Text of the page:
Yield season invariably brings large amounts—and particular strains—of stress to admissions and marketing offices around the country. Some of you bear the burden of building a first-year class that nudges your institution up in regional or national rankings. Others of you—facing unrelenting demographic trends and fierce competition in the marketplace—simply need to bring in a class large enough to fund your school’s operating budget.
Regardless of where you and your school fall on this spectrum, the process of figuring out who’s coming and who isn’t is not for the faint of heart (or weak of stomach). This season, owing largely to the effects of PPY, you can expect things to be even more challenging.
We’re basing that assessment—and the following insights—on info we’ve gathered from our clients who represent a broad swath of institutions and who are diverse across a number of metrics (size, selectivity, geography, etc.).
1) Early deposits will prove to be softer than normal.
Schools that admitted/awarded students who took advantage of PPY did bring in more deposits sooner than they otherwise would have. They were many students’ first offer, and being first matters…right up until it doesn’t.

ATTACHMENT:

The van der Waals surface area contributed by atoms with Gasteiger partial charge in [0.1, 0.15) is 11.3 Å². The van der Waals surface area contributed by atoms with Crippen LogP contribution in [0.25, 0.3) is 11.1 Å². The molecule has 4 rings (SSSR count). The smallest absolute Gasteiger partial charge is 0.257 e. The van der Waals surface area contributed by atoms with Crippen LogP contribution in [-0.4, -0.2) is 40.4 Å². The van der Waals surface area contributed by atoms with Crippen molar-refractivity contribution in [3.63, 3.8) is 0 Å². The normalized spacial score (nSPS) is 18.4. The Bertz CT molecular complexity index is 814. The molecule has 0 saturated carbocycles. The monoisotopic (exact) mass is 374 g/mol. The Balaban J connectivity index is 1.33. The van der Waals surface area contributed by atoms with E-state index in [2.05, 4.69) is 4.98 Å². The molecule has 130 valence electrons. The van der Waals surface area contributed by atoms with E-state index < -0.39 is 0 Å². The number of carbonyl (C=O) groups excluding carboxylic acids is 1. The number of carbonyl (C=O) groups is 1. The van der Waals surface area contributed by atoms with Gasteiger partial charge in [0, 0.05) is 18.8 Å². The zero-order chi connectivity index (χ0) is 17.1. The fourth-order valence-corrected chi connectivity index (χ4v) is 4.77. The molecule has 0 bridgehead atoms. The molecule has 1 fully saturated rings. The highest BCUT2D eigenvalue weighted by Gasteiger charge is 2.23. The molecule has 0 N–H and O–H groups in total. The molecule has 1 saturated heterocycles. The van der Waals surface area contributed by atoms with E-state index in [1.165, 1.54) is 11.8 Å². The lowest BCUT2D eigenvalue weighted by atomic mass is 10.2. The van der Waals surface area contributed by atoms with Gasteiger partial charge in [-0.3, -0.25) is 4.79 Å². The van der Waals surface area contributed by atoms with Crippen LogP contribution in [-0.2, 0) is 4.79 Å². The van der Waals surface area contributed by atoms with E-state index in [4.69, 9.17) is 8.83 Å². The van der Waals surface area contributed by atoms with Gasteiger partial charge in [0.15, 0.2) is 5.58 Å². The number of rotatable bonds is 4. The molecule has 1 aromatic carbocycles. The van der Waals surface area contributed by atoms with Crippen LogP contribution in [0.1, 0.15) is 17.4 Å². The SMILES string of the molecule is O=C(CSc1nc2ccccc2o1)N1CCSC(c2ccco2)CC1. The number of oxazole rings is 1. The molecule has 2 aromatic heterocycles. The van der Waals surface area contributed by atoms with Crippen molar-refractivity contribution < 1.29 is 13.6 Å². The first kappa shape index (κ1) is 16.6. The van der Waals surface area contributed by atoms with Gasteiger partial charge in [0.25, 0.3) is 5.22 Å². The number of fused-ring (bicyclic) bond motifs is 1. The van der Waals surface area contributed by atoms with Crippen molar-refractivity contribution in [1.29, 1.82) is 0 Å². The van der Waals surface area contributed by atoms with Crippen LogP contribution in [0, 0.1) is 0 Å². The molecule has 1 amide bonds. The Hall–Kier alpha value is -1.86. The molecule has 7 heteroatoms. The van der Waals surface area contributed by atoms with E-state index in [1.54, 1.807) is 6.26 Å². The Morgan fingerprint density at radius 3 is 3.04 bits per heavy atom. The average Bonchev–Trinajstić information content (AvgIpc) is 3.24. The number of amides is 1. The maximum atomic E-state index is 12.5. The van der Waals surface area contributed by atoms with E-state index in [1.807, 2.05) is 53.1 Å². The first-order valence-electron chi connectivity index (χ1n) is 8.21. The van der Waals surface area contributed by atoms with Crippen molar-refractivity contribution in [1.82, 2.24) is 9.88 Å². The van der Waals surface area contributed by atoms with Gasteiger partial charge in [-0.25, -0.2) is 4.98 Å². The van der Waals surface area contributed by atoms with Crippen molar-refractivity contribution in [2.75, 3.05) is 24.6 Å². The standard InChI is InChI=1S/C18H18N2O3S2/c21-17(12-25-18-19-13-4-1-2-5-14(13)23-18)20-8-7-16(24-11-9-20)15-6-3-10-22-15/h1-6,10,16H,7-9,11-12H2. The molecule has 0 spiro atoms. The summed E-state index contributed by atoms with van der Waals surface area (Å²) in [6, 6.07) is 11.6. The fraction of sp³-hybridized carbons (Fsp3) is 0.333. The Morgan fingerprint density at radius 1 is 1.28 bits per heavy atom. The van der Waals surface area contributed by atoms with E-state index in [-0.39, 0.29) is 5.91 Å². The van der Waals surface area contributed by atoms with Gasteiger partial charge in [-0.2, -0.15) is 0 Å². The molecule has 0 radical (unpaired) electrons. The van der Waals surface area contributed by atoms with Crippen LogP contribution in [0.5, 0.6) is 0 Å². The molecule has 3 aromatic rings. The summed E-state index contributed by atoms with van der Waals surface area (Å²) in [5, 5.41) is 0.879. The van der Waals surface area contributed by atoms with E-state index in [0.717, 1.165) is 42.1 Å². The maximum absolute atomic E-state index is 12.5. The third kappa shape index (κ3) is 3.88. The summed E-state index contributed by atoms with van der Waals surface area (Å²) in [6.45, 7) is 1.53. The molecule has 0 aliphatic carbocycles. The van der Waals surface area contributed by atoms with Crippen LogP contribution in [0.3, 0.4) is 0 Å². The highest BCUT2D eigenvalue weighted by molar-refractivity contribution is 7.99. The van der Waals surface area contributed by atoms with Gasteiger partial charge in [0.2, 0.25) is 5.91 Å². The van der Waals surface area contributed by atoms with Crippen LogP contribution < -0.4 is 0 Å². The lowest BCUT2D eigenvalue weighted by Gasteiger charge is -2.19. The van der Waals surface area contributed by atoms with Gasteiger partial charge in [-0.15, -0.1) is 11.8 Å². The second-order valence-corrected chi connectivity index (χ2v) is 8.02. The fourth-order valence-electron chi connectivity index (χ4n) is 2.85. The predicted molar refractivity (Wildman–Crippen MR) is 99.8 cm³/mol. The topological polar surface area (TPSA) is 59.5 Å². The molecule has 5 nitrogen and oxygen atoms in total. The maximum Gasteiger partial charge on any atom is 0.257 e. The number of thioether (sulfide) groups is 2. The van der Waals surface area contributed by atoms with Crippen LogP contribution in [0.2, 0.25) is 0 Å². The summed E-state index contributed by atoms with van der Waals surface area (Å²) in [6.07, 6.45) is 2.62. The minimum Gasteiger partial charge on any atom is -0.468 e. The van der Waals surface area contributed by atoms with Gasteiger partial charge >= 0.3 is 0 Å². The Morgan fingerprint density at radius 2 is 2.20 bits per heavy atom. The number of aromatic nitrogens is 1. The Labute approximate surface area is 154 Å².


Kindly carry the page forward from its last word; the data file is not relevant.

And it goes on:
Many students who deposited early will be susceptible to offers from more desirable/selective schools that didn’t get out early enough in awarding. These schools, having been beaten to the punch, will have to “reach down” (for lack of a better phrase), and may tempt students who’ve already committed elsewhere.
This will of course create a ripple effect, making for a crazy stretch run. (We’re talking last 3 laps of the Daytona 500 here.)
2) The early land grab is over.
If you were out early with awards, you lassoed a willingness in the marketplace to forego choice in favor of a sure thing. But that willingness to commit early wanes as time passes. If you didn’t grab students early, you’re not going to get them early now.
3) What went up is going to come down.
Many schools are up in deposits from this point last year. But they’re not all going to end up in deposits, so don’t treat your velocity as indicative of a sustainable trend.
It’s imperative that you figure out from your remaining admits who is coming and who might be coming, and reach out to them accordingly.
4) Nurture needs to trump nature.
Depositing early is absolutely a strong indicator of real intent and real interest. But bear in mind that doubt and second-guessing are functions of time—and the more time, the more chance for changed minds. It’s human nature, especially when dealing with 18 year olds.
Your deposits—especially the early ones—need more sustained nurturing than you’ve done in the past. In fact, we recommend treating your early deposits as you would your admitted pool. Keep the messaging coming. Be helpful and responsive in everything you do.